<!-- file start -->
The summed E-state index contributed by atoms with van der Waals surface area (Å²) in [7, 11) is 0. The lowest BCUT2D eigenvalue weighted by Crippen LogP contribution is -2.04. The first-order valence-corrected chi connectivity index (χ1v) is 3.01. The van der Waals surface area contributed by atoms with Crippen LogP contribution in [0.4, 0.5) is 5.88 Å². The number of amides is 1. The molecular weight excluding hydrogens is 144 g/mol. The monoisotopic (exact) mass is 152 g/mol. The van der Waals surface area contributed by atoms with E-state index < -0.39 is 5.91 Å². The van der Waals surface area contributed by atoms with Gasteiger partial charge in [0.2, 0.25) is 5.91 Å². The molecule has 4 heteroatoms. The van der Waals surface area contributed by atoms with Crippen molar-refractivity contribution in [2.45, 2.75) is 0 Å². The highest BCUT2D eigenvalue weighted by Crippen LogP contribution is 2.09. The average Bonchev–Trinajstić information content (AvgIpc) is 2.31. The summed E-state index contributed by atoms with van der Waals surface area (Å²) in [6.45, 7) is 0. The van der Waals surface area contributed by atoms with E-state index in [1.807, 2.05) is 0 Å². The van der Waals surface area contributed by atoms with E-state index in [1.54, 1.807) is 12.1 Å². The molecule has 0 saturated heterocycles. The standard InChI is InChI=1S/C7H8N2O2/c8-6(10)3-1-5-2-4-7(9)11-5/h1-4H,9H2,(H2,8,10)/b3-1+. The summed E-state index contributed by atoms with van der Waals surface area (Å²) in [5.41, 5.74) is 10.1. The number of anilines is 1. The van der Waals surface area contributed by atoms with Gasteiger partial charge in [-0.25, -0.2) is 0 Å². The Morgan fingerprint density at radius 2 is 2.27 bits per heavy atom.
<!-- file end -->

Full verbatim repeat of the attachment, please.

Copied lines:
The summed E-state index contributed by atoms with van der Waals surface area (Å²) in [7, 11) is 0. The lowest BCUT2D eigenvalue weighted by Crippen LogP contribution is -2.04. The first-order valence-corrected chi connectivity index (χ1v) is 3.01. The van der Waals surface area contributed by atoms with Crippen LogP contribution in [0.4, 0.5) is 5.88 Å². The number of amides is 1. The molecular weight excluding hydrogens is 144 g/mol. The monoisotopic (exact) mass is 152 g/mol. The van der Waals surface area contributed by atoms with E-state index < -0.39 is 5.91 Å². The van der Waals surface area contributed by atoms with Gasteiger partial charge in [0.2, 0.25) is 5.91 Å². The molecule has 4 heteroatoms. The van der Waals surface area contributed by atoms with Crippen molar-refractivity contribution in [2.45, 2.75) is 0 Å². The highest BCUT2D eigenvalue weighted by Crippen LogP contribution is 2.09. The average Bonchev–Trinajstić information content (AvgIpc) is 2.31. The summed E-state index contributed by atoms with van der Waals surface area (Å²) in [6.45, 7) is 0. The van der Waals surface area contributed by atoms with E-state index in [1.807, 2.05) is 0 Å². The van der Waals surface area contributed by atoms with E-state index in [1.54, 1.807) is 12.1 Å². The molecule has 0 saturated heterocycles. The standard InChI is InChI=1S/C7H8N2O2/c8-6(10)3-1-5-2-4-7(9)11-5/h1-4H,9H2,(H2,8,10)/b3-1+. The summed E-state index contributed by atoms with van der Waals surface area (Å²) in [5.41, 5.74) is 10.1. The number of anilines is 1. The van der Waals surface area contributed by atoms with Gasteiger partial charge in [-0.25, -0.2) is 0 Å². The Morgan fingerprint density at radius 2 is 2.27 bits per heavy atom.